Gatwech gives up on Khartoum Peace Agreement signed with gov’t
The Kitgwang Declaration, led by Simon Gatwech has expressed pessimism over the Khartoum Peace Agreement entered with the government, with the ‘rebel group’ saying there is little hope that it will be implemented.
The agreement was signed on January 16, 2022, between the government and Gen. Simon Gatwech, leader of the SPLM-IO Kitgwang Declaration, and Gen. Johnson Olony, who leads the Agwelek Faction.
“The Khartoum Peace Agreement signed on January 16, 2022, by 1st Lt Gen. Simon Gatwech Dual, the SPLM/A-IO KD, and the Government in Juba, is already confirmed dead,” said Simon Gach, the spokesperson of SPLM/A-IO Kitgwang.
He argued that bringing the holdout groups to the negotiating table with honesty was the best way forward for ensuring all the interests were accommodated.
“The first priority is to bring all holdout oppositions on board through genuine peace and honesty,” he said.
“As of now, there is no initiative underway between the SPLM/A-IO KD and the government in Juba,” he added, alleging further that the fate of the Rome peace talks may end up suffering the same fate as the Khartoum deal.
As for Gach, there were two separate agreements within the Khartoum Peace Agreement—one signed by Simon Gatwech Dual and the other signed by Johnson Olony with the government. According to him, this implies that the agreement to be implemented is between Gen. Olony and the government.
“That means the factions are different, but they are allies,” he explained.
Last week, the head of the Agwelek delegation in Juba, Dr. Paul Achot Achobek, said Gen. Olony was set to meet President Salva Kiir prior to his return to Upper Nile State.
The statement came after Olony touched down at Juba International Airport on Sunday last week.
“He (Johnson Olony) came to finish the unfinished part of the agreement; he came to implement the agreement. In a meeting with the president, they will discuss a lot of issues. Concerning security arrangements,” said Dr. Achot.
He noted that the president’s busy schedules could not allow him to meet Olony early and might prolong his stay in the capital.
The key parts of the Khartoum Peace Agreement yet to be implemented include cantonment and integration of Agwelek forces into the South Sudan People’s Defence Forces (SSPDF).
“We were supposed to station our forces in four areas along the Upper Nile, and then we will have the communiqué that has to be concluded by a conference,” he said.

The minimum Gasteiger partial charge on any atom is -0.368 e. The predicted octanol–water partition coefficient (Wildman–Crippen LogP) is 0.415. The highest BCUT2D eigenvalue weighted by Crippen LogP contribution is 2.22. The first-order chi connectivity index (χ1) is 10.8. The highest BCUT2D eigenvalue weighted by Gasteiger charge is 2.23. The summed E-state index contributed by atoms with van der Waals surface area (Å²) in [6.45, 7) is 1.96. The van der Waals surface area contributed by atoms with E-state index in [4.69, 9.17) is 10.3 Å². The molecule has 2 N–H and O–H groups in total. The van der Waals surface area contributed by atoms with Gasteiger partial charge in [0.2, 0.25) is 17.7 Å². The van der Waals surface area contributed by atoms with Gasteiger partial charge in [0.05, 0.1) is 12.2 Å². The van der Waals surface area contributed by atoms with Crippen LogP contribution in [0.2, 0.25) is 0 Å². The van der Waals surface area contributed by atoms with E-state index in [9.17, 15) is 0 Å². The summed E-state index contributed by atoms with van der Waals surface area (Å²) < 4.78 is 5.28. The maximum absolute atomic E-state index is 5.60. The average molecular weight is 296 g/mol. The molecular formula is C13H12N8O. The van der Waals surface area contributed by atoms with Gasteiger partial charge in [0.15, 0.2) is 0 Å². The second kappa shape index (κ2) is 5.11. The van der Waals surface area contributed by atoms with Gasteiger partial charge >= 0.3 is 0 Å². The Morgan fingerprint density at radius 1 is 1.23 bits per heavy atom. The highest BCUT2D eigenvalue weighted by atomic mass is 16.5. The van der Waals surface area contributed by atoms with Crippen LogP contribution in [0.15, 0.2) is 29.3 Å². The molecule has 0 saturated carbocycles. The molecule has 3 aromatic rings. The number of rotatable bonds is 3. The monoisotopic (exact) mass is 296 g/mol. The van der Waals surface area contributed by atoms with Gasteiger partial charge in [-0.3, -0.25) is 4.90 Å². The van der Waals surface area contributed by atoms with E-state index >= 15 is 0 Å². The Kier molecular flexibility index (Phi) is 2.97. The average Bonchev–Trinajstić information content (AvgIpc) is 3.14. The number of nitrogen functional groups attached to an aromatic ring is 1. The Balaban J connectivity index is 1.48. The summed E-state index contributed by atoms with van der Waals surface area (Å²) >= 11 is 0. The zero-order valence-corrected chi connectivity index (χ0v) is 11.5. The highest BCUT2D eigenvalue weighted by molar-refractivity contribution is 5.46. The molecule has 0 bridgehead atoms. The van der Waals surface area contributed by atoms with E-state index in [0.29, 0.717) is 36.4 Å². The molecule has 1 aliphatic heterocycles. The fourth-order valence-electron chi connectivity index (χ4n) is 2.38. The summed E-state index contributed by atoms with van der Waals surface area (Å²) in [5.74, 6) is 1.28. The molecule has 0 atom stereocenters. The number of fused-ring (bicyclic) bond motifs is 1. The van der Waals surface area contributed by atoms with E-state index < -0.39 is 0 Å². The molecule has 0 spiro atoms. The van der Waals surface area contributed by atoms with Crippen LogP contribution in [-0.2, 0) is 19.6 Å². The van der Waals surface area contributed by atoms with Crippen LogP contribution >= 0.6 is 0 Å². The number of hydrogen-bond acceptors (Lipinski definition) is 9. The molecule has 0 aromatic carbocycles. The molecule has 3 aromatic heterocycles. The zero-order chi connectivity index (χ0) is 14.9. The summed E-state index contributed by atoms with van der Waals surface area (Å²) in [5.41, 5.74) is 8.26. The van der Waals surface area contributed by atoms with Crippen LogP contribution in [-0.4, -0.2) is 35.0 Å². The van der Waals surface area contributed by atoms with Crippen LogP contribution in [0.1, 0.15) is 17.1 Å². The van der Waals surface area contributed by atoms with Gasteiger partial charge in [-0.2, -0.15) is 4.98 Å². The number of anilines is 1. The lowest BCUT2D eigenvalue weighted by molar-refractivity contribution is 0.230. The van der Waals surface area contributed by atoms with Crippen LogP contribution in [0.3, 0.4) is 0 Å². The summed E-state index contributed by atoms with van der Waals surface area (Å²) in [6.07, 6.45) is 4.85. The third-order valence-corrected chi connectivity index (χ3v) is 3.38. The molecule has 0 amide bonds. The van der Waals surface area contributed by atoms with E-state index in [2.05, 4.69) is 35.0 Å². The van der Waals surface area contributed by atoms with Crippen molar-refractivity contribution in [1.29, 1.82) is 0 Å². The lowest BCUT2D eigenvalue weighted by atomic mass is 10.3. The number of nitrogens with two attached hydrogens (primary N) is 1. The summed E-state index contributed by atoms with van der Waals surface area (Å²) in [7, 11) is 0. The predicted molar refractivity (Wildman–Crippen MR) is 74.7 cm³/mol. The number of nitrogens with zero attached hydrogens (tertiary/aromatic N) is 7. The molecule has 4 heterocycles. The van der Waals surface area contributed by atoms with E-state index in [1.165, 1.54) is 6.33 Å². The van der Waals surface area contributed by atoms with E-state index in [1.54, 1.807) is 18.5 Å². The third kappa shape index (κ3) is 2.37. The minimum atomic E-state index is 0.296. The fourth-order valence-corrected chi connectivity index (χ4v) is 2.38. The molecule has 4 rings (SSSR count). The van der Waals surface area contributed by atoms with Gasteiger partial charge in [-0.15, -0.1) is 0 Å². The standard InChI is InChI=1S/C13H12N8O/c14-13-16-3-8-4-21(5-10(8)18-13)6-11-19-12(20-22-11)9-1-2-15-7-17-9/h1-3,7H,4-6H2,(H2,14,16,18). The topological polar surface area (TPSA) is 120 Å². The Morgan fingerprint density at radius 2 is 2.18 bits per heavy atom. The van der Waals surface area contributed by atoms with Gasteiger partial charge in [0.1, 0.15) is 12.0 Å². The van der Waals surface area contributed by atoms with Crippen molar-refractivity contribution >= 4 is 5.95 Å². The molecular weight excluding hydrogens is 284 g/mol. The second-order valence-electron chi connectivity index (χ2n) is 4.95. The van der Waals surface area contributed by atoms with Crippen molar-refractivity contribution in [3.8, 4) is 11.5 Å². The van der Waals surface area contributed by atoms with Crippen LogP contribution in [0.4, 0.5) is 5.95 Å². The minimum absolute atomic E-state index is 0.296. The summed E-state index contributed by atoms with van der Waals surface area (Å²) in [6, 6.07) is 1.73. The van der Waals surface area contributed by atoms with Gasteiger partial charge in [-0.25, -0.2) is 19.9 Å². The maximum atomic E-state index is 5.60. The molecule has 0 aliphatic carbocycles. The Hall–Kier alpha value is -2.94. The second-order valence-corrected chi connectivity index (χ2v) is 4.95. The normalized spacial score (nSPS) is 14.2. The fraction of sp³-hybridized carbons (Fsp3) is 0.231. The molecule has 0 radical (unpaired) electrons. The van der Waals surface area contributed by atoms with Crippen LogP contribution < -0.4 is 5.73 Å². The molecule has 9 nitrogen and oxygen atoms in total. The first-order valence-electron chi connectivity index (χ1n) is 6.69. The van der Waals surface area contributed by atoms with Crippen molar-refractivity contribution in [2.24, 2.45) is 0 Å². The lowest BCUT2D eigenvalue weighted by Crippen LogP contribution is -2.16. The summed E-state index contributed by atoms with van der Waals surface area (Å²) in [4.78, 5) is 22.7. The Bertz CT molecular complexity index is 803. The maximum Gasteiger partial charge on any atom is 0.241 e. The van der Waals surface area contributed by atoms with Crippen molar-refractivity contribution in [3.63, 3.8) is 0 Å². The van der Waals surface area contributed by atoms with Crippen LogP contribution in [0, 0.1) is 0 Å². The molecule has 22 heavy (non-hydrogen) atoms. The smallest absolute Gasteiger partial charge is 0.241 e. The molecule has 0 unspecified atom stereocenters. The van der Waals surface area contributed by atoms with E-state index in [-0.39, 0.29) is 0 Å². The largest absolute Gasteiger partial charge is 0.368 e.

The agreement was such that the government was to provide the necessary logistics for the implementation of the peace agreement, including the establishment of coordination offices in Juba, Malakal, and Bor, the integration of Kitgwang and Agwelek forces, and the deployment of such forces.
In December 2022, President Salva Kiir Mayardit issued a stern warning against rebels that he would drive them out of the forests where they wreaked havoc.
“There are people in a forest here who consider themselves strong in your absence, and when you come, they shoot bullets and run away. “These people, if they shoot next time, it will be the next mission where we will search the trees of the forest for these people,” President Kiir said yesterday.
Kiir spoke during the graduation of over 700 troops dispatched to the DR Congo for a peacekeeping mission.
“I repeat, the remaining army will not stay without a mandate; we are going to look for something that hits people in the forest. We have been in the forest for 21 years, and we haven’t found anything good,” Kiir said.
“If there was something good in the forest, we wouldn’t have come to the cities. I tell you that the remaining army would be tasked with clearing those forests and not favouring any small thing in a forest.”
The president’s decision was in response to insecurity tied to inter-communal violence in Upper Nile and Greater Jonglei states that led to massive losses of lives.
Last week, President Kiir and the First Vice President Riek Machar appealed to the holdout groups to join the discussion on the transitional justice mechanism to have their voices heard.